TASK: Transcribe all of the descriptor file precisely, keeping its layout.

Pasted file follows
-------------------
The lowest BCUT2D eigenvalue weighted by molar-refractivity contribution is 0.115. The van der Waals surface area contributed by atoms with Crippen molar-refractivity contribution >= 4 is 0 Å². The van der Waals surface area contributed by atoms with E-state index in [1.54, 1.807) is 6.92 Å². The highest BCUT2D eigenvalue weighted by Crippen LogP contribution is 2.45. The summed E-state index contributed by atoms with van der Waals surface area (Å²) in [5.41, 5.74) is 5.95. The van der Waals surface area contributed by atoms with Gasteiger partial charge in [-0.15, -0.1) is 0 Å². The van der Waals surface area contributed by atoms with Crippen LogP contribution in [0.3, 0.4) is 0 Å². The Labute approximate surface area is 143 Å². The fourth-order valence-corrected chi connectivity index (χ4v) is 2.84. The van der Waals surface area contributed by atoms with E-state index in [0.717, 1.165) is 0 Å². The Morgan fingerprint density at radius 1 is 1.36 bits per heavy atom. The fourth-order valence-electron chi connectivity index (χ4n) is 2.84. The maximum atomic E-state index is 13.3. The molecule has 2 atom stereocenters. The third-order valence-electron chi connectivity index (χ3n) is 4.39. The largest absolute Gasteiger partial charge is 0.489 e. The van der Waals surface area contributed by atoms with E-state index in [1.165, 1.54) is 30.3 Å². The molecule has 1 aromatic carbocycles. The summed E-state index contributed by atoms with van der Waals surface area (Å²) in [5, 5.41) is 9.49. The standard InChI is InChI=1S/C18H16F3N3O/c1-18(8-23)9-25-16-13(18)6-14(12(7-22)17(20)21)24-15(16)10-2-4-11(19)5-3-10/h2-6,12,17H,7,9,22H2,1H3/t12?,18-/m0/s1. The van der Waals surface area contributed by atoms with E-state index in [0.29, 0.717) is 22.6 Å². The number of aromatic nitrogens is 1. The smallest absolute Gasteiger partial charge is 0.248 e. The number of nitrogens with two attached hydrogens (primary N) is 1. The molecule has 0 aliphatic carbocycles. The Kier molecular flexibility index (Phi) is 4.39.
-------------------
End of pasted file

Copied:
The lowest BCUT2D eigenvalue weighted by molar-refractivity contribution is 0.115. The van der Waals surface area contributed by atoms with Crippen molar-refractivity contribution >= 4 is 0 Å². The van der Waals surface area contributed by atoms with E-state index in [1.54, 1.807) is 6.92 Å². The highest BCUT2D eigenvalue weighted by Crippen LogP contribution is 2.45. The summed E-state index contributed by atoms with van der Waals surface area (Å²) in [5.41, 5.74) is 5.95. The van der Waals surface area contributed by atoms with Gasteiger partial charge in [-0.15, -0.1) is 0 Å². The van der Waals surface area contributed by atoms with Crippen LogP contribution in [0.3, 0.4) is 0 Å². The Labute approximate surface area is 143 Å². The fourth-order valence-corrected chi connectivity index (χ4v) is 2.84. The van der Waals surface area contributed by atoms with E-state index in [0.717, 1.165) is 0 Å². The Morgan fingerprint density at radius 1 is 1.36 bits per heavy atom. The fourth-order valence-electron chi connectivity index (χ4n) is 2.84. The maximum atomic E-state index is 13.3. The molecule has 2 atom stereocenters. The third-order valence-electron chi connectivity index (χ3n) is 4.39. The largest absolute Gasteiger partial charge is 0.489 e. The van der Waals surface area contributed by atoms with E-state index in [1.165, 1.54) is 30.3 Å². The molecule has 1 aromatic carbocycles. The summed E-state index contributed by atoms with van der Waals surface area (Å²) in [5, 5.41) is 9.49. The standard InChI is InChI=1S/C18H16F3N3O/c1-18(8-23)9-25-16-13(18)6-14(12(7-22)17(20)21)24-15(16)10-2-4-11(19)5-3-10/h2-6,12,17H,7,9,22H2,1H3/t12?,18-/m0/s1. The van der Waals surface area contributed by atoms with E-state index in [0.29, 0.717) is 22.6 Å². The number of aromatic nitrogens is 1. The smallest absolute Gasteiger partial charge is 0.248 e. The number of nitrogens with two attached hydrogens (primary N) is 1. The molecule has 0 aliphatic carbocycles. The Kier molecular flexibility index (Phi) is 4.39.